Managerial Risk-Taking Behavior: A Too-Big-To-Fail Story

Asghar Zardkoohi, Eugene Kang, Donald Fraser, Albert A. Cannella

Research output: Contribution to journalArticle

2 Scopus citations

Abstract

We examine the implications of the US government’s too-big-to-fail (TBTF) policy as it has been applied to banks. Using alternative measures of risk, we compare the risk-taking behavior of 11 TBTF banks, identified by the Comptroller of the Currency in 1984, to a number of non-TBTF banks. We provide both theory and new empirical evidence to support our argument that the TBTF policy leads management to significantly increase risk-taking, with no corresponding increase in performance. While prior studies have considered the effects of the TBTF policy on limited, but risk-related aspects of bank behavior, such as the cost of funds, our study provides direct evidence about the risk-taking behavior associated with the TBTF policy. Our study has important implications for the current political debate regarding the too-big-to-fail policy.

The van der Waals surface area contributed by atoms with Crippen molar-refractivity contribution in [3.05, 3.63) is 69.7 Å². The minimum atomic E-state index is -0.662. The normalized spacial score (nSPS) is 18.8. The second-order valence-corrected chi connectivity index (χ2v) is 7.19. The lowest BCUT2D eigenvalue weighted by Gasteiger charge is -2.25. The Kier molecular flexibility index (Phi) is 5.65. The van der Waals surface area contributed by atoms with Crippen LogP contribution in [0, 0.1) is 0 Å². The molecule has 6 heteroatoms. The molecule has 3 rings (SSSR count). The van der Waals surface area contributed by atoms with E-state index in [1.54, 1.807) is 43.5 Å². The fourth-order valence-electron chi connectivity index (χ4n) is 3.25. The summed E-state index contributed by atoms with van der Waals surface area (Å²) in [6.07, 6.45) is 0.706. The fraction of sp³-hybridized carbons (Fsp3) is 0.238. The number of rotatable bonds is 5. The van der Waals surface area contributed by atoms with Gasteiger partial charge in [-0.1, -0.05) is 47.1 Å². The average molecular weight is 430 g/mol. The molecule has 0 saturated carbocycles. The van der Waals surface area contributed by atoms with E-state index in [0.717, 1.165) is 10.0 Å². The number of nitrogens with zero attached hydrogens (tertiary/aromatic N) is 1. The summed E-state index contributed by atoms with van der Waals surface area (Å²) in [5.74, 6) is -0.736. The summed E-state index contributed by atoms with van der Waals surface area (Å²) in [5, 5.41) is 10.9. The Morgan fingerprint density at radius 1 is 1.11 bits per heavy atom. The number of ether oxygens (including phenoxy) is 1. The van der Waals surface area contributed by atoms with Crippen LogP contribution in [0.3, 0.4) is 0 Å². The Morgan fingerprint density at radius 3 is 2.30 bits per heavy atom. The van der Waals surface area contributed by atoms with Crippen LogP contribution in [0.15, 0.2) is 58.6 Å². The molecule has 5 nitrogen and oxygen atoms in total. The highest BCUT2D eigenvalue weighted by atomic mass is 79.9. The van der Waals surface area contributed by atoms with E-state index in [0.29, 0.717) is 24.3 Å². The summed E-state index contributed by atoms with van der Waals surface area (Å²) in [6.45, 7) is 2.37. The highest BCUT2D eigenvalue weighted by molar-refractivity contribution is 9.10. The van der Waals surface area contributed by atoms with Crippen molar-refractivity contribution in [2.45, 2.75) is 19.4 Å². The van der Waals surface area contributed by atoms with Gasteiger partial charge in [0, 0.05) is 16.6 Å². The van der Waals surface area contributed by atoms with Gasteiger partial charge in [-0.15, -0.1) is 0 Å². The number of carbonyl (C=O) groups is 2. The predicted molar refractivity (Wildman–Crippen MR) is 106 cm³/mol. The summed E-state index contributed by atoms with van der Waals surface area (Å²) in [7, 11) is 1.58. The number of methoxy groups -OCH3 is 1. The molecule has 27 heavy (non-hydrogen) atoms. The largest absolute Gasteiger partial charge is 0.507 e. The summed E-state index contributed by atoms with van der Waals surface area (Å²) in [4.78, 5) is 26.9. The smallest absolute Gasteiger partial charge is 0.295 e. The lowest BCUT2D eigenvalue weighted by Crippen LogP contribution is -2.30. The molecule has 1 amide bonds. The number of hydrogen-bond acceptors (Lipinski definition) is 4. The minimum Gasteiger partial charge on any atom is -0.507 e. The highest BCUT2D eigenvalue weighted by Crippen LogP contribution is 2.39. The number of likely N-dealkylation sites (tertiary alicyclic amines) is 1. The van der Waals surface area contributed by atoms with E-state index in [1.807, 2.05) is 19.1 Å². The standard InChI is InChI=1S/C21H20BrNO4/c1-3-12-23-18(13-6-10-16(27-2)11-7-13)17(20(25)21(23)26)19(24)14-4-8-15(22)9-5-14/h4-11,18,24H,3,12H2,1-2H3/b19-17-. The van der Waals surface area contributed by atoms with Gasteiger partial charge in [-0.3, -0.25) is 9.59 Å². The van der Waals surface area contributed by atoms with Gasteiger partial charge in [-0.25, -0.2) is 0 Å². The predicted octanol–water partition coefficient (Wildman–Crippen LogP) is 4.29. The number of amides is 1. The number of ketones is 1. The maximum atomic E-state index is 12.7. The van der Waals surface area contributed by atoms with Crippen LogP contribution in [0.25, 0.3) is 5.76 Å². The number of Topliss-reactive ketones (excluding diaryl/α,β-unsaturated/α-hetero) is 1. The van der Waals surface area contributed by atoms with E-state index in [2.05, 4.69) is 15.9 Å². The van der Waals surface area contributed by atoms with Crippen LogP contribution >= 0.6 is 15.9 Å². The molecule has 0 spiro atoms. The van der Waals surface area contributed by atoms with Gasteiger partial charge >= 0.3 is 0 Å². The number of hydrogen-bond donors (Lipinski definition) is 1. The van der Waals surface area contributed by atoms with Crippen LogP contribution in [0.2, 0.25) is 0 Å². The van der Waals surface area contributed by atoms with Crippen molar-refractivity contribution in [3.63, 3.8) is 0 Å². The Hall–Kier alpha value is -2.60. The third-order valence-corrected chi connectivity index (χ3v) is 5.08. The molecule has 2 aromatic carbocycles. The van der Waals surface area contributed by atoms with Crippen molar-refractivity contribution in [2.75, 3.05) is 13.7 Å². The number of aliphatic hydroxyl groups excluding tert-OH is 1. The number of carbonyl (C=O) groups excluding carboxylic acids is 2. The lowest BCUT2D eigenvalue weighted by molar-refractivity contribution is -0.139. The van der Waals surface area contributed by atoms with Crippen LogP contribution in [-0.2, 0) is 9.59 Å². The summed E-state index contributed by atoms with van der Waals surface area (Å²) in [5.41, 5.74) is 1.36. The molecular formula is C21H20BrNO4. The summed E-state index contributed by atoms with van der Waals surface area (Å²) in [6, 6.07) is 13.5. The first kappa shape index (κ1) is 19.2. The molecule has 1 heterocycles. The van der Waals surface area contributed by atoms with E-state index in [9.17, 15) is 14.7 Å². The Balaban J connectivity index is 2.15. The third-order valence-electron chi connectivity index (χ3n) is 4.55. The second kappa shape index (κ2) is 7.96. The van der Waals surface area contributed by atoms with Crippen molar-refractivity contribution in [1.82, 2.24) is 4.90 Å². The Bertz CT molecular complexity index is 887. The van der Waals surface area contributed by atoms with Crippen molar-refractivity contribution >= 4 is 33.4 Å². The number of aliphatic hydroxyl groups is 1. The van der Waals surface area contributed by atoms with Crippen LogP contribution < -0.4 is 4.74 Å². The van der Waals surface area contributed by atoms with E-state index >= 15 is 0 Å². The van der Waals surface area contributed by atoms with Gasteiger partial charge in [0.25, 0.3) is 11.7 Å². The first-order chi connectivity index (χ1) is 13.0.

Original languageEnglish (US)
Pages (from-to)1-13
Number of pages13
JournalJournal of Business Ethics
DOIs
StateAccepted/In press - Mar 31 2016

Keywords

  • Excessive risk-taking behavior
  • Moral hazard
  • Performance
  • Too-big-to-fail

ASJC Scopus subject areas

  • Business and International Management
  • Economics and Econometrics
  • Business, Management and Accounting(all)
  • Law
  • Arts and Humanities (miscellaneous)

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  • Cite this

    Zardkoohi, A., Kang, E., Fraser, D., & Cannella, A. A. (Accepted/In press). Managerial Risk-Taking Behavior: A Too-Big-To-Fail Story. Journal of Business Ethics, 1-13. https://doi.org/10.1007/s10551-016-3133-7